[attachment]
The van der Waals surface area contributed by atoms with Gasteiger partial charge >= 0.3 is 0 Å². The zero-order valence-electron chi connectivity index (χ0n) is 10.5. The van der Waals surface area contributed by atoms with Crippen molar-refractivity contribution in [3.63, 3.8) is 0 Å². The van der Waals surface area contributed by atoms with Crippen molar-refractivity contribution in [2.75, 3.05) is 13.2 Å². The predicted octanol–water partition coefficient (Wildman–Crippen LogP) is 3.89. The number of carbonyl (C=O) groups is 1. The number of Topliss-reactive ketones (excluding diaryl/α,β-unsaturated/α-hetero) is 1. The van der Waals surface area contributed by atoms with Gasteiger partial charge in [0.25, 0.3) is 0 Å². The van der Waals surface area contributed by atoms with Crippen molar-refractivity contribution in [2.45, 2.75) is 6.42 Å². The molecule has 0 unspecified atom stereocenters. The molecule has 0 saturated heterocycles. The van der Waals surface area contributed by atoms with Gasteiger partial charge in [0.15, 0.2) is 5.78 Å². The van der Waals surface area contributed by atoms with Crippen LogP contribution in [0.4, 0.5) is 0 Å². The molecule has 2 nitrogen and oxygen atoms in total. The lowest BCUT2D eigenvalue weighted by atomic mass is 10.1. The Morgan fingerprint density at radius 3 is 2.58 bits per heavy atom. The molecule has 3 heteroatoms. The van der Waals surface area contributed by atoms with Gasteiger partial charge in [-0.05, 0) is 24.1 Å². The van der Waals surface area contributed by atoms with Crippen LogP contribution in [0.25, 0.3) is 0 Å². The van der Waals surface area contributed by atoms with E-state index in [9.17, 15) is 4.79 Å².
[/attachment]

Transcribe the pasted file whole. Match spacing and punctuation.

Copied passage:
The van der Waals surface area contributed by atoms with Gasteiger partial charge >= 0.3 is 0 Å². The zero-order valence-electron chi connectivity index (χ0n) is 10.5. The van der Waals surface area contributed by atoms with Crippen molar-refractivity contribution in [3.63, 3.8) is 0 Å². The van der Waals surface area contributed by atoms with Crippen molar-refractivity contribution in [2.75, 3.05) is 13.2 Å². The predicted octanol–water partition coefficient (Wildman–Crippen LogP) is 3.89. The number of carbonyl (C=O) groups is 1. The number of Topliss-reactive ketones (excluding diaryl/α,β-unsaturated/α-hetero) is 1. The van der Waals surface area contributed by atoms with Gasteiger partial charge in [0.25, 0.3) is 0 Å². The van der Waals surface area contributed by atoms with Crippen molar-refractivity contribution in [2.45, 2.75) is 6.42 Å². The molecule has 0 unspecified atom stereocenters. The molecule has 0 saturated heterocycles. The van der Waals surface area contributed by atoms with Gasteiger partial charge in [0.15, 0.2) is 5.78 Å². The van der Waals surface area contributed by atoms with Crippen LogP contribution in [0.4, 0.5) is 0 Å². The molecule has 2 nitrogen and oxygen atoms in total. The lowest BCUT2D eigenvalue weighted by atomic mass is 10.1. The Morgan fingerprint density at radius 3 is 2.58 bits per heavy atom. The molecule has 3 heteroatoms. The van der Waals surface area contributed by atoms with Gasteiger partial charge in [-0.05, 0) is 24.1 Å². The van der Waals surface area contributed by atoms with Crippen LogP contribution in [0.25, 0.3) is 0 Å². The van der Waals surface area contributed by atoms with E-state index in [9.17, 15) is 4.79 Å².